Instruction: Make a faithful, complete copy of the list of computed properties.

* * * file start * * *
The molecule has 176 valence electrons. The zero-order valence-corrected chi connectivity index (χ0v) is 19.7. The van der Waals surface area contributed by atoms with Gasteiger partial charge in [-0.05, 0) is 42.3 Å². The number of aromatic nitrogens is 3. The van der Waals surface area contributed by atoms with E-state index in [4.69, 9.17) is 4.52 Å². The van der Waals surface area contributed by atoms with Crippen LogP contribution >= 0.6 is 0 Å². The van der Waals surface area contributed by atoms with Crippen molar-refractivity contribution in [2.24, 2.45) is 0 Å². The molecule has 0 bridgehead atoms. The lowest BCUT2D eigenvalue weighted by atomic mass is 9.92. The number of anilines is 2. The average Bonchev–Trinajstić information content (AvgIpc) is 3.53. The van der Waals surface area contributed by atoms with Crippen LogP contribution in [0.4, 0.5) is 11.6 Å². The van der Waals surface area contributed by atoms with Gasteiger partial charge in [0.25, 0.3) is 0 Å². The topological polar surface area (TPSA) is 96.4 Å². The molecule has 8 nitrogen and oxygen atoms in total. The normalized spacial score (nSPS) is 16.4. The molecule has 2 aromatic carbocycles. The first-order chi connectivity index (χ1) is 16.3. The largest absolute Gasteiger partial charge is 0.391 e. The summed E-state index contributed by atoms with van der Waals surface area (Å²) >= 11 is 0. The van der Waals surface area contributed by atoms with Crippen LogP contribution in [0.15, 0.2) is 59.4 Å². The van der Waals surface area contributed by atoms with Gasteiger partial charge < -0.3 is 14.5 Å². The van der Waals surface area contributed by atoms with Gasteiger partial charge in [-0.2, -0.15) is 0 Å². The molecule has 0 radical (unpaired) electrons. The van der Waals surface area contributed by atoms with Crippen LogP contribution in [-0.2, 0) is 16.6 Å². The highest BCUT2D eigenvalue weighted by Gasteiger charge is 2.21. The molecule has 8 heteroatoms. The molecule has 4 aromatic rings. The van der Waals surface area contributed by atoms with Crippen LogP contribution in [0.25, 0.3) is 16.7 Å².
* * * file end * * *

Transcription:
The molecule has 176 valence electrons. The zero-order valence-corrected chi connectivity index (χ0v) is 19.7. The van der Waals surface area contributed by atoms with Gasteiger partial charge in [-0.05, 0) is 42.3 Å². The number of aromatic nitrogens is 3. The van der Waals surface area contributed by atoms with E-state index in [4.69, 9.17) is 4.52 Å². The van der Waals surface area contributed by atoms with Crippen LogP contribution >= 0.6 is 0 Å². The van der Waals surface area contributed by atoms with Crippen molar-refractivity contribution in [2.24, 2.45) is 0 Å². The molecule has 0 bridgehead atoms. The lowest BCUT2D eigenvalue weighted by atomic mass is 9.92. The number of anilines is 2. The average Bonchev–Trinajstić information content (AvgIpc) is 3.53. The van der Waals surface area contributed by atoms with Crippen LogP contribution in [0.4, 0.5) is 11.6 Å². The van der Waals surface area contributed by atoms with Gasteiger partial charge in [0.25, 0.3) is 0 Å². The topological polar surface area (TPSA) is 96.4 Å². The molecule has 8 nitrogen and oxygen atoms in total. The normalized spacial score (nSPS) is 16.4. The molecule has 2 aromatic carbocycles. The first-order chi connectivity index (χ1) is 16.3. The largest absolute Gasteiger partial charge is 0.391 e. The summed E-state index contributed by atoms with van der Waals surface area (Å²) >= 11 is 0. The van der Waals surface area contributed by atoms with Crippen LogP contribution in [0.15, 0.2) is 59.4 Å². The van der Waals surface area contributed by atoms with Gasteiger partial charge < -0.3 is 14.5 Å². The van der Waals surface area contributed by atoms with Gasteiger partial charge in [-0.2, -0.15) is 0 Å². The molecule has 0 radical (unpaired) electrons. The van der Waals surface area contributed by atoms with Crippen LogP contribution in [-0.2, 0) is 16.6 Å². The highest BCUT2D eigenvalue weighted by Gasteiger charge is 2.21. The molecule has 8 heteroatoms. The molecule has 4 aromatic rings. The van der Waals surface area contributed by atoms with Crippen LogP contribution in [0.25, 0.3) is 16.7 Å².